Early days of music television pre-dated video clips, and included variety style series, miming series, and pop series, and with the advent of music videos, shows gave way to slickly pre-packaged film clips with a host compère mixing live local acts (e.g. Countdown).

A more recent trend has been towards near and complete compère-free shows which show music videos exclusively (e.g. Rage).

Most recently, talent quests and competition-style music television programs have become increasingly popular, such as Australia’s Got Talent, Australian Idol and The Voice

The Voice

The Voice is an Australian singing competition television series broadcast on Nine, based on the original The Voice of Holland. The show is part of the television franchise The Voice and is structured as three phases: blind auditions, battle rounds and live performance shows. In 2017, the show added another phase: the knockouts between the blind auditions and the battles. The winner receives a recording contract as well as A$100,000 and other prizes.






The Eurovision Song Contest is an annual international song competition, arranged since 1956 by the Eurovision broadcasting organisation, with participants representing primarily European countries. Each participating country submits an original song to be performed on live television and radio, then casts votes for the other countries' songs to determine the winner. At least 50 countries are eligible to compete as of 2019. Australia has participated in the Eurovision Song Contest five times since their debut in 2015 and has been in the top ten four times. They are the second country outside of the Eurasia region with Morocco competing in the 1980 contest. The country's best result in the contest is a second-place finish for Dami Im in 2016. Australia also finished in the top ten in three of its other appearances in the contest, with Guy Sebastian finishing fifth in 2015, and both Isaiah Firebrace and Kate Miller-Heidke finishing ninth in 2017 and 2019.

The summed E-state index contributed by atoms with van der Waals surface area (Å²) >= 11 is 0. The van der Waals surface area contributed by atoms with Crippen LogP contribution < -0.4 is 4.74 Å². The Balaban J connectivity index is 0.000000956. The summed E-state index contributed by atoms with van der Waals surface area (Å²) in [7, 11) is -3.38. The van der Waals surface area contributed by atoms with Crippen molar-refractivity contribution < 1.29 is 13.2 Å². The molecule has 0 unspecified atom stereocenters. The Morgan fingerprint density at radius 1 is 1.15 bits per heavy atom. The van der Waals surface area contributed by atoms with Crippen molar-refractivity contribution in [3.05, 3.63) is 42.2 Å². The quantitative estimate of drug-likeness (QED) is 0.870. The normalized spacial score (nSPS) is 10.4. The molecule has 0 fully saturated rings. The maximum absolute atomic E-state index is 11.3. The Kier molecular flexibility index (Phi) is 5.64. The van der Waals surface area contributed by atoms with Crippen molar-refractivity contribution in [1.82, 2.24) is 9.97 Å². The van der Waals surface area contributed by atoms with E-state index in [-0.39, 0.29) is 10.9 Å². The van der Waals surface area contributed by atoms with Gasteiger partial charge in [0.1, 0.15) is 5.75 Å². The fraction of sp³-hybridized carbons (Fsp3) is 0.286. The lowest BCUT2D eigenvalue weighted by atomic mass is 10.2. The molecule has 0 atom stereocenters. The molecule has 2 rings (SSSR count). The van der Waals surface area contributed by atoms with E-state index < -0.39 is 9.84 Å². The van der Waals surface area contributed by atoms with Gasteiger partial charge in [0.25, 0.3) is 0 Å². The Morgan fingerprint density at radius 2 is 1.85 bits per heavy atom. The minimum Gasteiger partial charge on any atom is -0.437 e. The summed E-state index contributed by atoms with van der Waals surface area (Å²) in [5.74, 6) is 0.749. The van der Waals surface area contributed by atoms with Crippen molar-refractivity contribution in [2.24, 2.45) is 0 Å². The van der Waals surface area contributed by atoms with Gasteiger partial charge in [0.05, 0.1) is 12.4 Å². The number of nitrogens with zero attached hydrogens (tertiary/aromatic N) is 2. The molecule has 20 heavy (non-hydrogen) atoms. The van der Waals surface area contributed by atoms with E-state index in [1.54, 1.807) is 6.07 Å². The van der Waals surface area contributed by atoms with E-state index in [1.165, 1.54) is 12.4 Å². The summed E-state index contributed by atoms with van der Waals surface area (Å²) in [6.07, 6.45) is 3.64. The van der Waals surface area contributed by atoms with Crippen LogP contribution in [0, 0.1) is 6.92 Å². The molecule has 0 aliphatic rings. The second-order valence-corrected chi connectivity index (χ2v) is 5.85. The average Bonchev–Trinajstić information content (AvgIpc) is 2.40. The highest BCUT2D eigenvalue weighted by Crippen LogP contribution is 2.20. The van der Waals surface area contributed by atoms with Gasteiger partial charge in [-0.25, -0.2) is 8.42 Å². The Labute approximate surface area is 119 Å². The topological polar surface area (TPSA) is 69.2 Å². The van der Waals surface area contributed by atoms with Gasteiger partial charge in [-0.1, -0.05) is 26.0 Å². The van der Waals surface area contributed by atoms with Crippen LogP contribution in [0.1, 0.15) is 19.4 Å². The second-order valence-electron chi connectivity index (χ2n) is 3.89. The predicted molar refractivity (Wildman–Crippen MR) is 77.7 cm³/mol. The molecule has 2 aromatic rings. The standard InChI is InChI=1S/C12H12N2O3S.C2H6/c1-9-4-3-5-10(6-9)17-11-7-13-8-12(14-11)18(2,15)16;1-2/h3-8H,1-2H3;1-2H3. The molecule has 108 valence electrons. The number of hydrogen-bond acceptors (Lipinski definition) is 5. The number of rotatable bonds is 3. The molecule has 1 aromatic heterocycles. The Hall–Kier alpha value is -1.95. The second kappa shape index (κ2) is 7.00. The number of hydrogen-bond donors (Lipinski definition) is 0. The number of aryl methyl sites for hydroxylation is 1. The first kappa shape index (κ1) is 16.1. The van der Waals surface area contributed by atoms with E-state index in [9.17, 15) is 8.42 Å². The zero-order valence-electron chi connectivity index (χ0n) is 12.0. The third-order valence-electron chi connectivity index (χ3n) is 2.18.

Australian Film

Man From Snowy River (Main Theme)